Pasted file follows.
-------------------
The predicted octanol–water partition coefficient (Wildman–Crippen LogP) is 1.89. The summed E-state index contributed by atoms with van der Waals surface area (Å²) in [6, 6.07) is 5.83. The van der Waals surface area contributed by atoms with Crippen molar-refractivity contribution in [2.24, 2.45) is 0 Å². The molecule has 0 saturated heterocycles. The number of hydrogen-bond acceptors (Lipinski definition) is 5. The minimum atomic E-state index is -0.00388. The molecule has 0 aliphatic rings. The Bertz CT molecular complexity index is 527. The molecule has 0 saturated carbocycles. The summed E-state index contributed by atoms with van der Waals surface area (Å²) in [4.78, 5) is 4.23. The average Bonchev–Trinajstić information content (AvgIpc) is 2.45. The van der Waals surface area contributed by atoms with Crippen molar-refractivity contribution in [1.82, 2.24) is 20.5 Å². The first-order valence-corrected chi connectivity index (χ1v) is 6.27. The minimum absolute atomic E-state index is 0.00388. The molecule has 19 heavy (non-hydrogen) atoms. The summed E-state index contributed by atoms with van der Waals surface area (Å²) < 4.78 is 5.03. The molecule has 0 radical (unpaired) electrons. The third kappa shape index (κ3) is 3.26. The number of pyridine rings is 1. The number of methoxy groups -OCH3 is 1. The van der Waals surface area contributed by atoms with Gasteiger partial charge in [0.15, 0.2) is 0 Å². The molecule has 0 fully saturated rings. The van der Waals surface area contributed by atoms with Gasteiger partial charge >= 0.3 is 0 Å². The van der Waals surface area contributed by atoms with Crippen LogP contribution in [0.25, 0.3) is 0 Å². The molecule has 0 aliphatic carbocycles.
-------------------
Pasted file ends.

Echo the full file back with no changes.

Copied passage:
The predicted octanol–water partition coefficient (Wildman–Crippen LogP) is 1.89. The summed E-state index contributed by atoms with van der Waals surface area (Å²) in [6, 6.07) is 5.83. The van der Waals surface area contributed by atoms with Crippen molar-refractivity contribution in [2.24, 2.45) is 0 Å². The molecule has 0 saturated heterocycles. The number of hydrogen-bond acceptors (Lipinski definition) is 5. The minimum atomic E-state index is -0.00388. The molecule has 0 aliphatic rings. The Bertz CT molecular complexity index is 527. The molecule has 0 saturated carbocycles. The summed E-state index contributed by atoms with van der Waals surface area (Å²) in [4.78, 5) is 4.23. The average Bonchev–Trinajstić information content (AvgIpc) is 2.45. The van der Waals surface area contributed by atoms with Crippen molar-refractivity contribution in [1.82, 2.24) is 20.5 Å². The first-order valence-corrected chi connectivity index (χ1v) is 6.27. The minimum absolute atomic E-state index is 0.00388. The molecule has 19 heavy (non-hydrogen) atoms. The summed E-state index contributed by atoms with van der Waals surface area (Å²) < 4.78 is 5.03. The molecule has 0 radical (unpaired) electrons. The third kappa shape index (κ3) is 3.26. The number of pyridine rings is 1. The number of methoxy groups -OCH3 is 1. The van der Waals surface area contributed by atoms with Gasteiger partial charge in [0.15, 0.2) is 0 Å². The molecule has 0 fully saturated rings. The van der Waals surface area contributed by atoms with Gasteiger partial charge >= 0.3 is 0 Å². The van der Waals surface area contributed by atoms with Crippen LogP contribution in [0.25, 0.3) is 0 Å². The molecule has 0 aliphatic carbocycles.